* The Cardinals have home-field advantage for the next three games, not only because they are playing in the friendly confines of Busch Stadium, but because the DH disappears. My stand on the designated hitter has never been built on simple opposition to the concept, although I still prefer the game without it. I just don’t understand how baseball allowed a situation where the two leagues play by dramatically different rules. This is has become an even bigger gaffe because interleague play is now a daily part of the regular season schedule. The Red Sox have two choices for games three-four-five. Keep DH Ortiz’s lethal bat in the game and compromise the defense by playing him at first base or use Ortiz as a pinch-hitter and keep Mike Napoli at first to maintain the defense. Either way, the Red Sox lose offense by having to sit Ortiz or Napoli. Ortiz has five home runs in the post season, so manager John Farrell really has no choice, but this is the kind of series where defense has determined the first two games.

* Closer Trevor Rosenthal’s ninth inning: 11 pitches, three strikeouts, with the final strikes coming on pitches of 98, 98 and 99 mph.

* Too much information department: Red Sox starter Jon Lester sweats. A lot. That’s what we learned in between games one and two. A Cardinals minor league pitcher posted a screen shot on Twitter showing a green coloring on the glove of Lester from Game One, when he threw 7-2/3 scoreless innings. The implication was that Lester was using some unauthorized substance on the ball. Lester explained it was rosin, which he needs to keep a firm grip on the ball because he sweats profusely. Any reporter knows you need a second source for any story, so the journalists covering the World Series were able to fulfill their Woodward-and-Bernstein obligation by checking with manager Farrell, who confirmed, “He sweats like a pig.” MLB didn’t seem in any hurry to check out Lester’s claim, and can you blame them?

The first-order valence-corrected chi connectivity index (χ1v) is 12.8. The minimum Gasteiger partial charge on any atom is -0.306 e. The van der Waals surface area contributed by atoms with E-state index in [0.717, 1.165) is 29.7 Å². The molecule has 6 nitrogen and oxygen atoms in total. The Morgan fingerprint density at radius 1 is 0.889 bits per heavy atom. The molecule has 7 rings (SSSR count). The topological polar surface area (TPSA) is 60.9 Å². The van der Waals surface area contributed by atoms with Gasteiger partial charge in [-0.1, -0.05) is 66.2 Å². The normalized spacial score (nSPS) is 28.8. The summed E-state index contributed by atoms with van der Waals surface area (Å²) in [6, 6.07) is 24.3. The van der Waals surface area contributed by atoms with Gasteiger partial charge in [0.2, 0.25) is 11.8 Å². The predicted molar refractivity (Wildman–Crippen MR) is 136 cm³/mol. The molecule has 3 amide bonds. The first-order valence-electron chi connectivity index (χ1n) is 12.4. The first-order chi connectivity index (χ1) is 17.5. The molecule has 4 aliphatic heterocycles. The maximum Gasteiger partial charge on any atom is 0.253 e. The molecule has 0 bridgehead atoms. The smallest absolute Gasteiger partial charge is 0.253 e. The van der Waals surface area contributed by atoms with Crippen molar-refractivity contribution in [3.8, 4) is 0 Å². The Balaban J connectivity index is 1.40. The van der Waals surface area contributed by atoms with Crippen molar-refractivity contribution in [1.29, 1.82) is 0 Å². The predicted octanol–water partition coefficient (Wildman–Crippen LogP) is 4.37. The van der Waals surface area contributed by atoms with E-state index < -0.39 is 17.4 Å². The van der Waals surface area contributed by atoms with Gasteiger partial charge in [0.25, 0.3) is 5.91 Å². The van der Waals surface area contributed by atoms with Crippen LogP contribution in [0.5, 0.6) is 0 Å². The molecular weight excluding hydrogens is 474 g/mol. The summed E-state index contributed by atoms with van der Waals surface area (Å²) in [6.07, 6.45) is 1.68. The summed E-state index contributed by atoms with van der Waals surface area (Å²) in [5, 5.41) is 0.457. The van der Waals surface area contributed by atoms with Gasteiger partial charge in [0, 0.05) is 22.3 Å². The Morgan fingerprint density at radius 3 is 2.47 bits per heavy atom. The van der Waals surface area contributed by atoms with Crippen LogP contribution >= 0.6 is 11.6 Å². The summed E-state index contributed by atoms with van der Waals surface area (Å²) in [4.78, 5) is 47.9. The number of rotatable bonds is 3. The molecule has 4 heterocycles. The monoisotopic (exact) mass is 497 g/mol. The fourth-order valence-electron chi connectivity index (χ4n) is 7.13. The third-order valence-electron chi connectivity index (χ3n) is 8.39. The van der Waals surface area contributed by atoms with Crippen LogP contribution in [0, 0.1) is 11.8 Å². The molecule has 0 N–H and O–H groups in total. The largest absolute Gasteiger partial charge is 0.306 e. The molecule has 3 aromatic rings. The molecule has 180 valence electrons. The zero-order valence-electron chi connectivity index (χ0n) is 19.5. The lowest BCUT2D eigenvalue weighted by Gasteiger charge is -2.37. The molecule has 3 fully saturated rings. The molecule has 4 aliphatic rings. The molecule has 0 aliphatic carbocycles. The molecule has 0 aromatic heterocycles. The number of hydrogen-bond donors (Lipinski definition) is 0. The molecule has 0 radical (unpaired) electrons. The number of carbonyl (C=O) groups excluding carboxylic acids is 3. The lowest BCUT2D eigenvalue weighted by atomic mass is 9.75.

* In my Star-Spangled Banner Star Search Reality Show, which will determine the best anthem singer of the World Series, it was the great James Taylor’s turn at the mic. I told my panel of distinguished judges that I love James Taylor, but they couldn’t ignore the fact that Taylor got mixed up and started singing “America the Beautiful.” They noted it was the earliest anyone ever screwed up the words to the anthem, but I wrote it off as World Series pressure. Taylor went on to produce a wonderful low-key anthem accompanied by his guitar, besting Mary Blige’s rather frenetic performance in Game One. Serious note: Taylor did sing “America the Beautiful” in the seventh inning break in a poignant salute to victims of the Boston Marathon bombing. Taylor was perfect in bringing dignity to that moving moment.

* Best part about Game Two: Everybody, including me, got through the night with hardly a reference to the Cardinals Way or Boston Beards. We don’t need that to hype this matchup. These are good teams, and the potential of a dramatic Game Seven seems realistic. Anything can happen. Or as Yogi might say, “It ain’t over till the Big Papi swings.”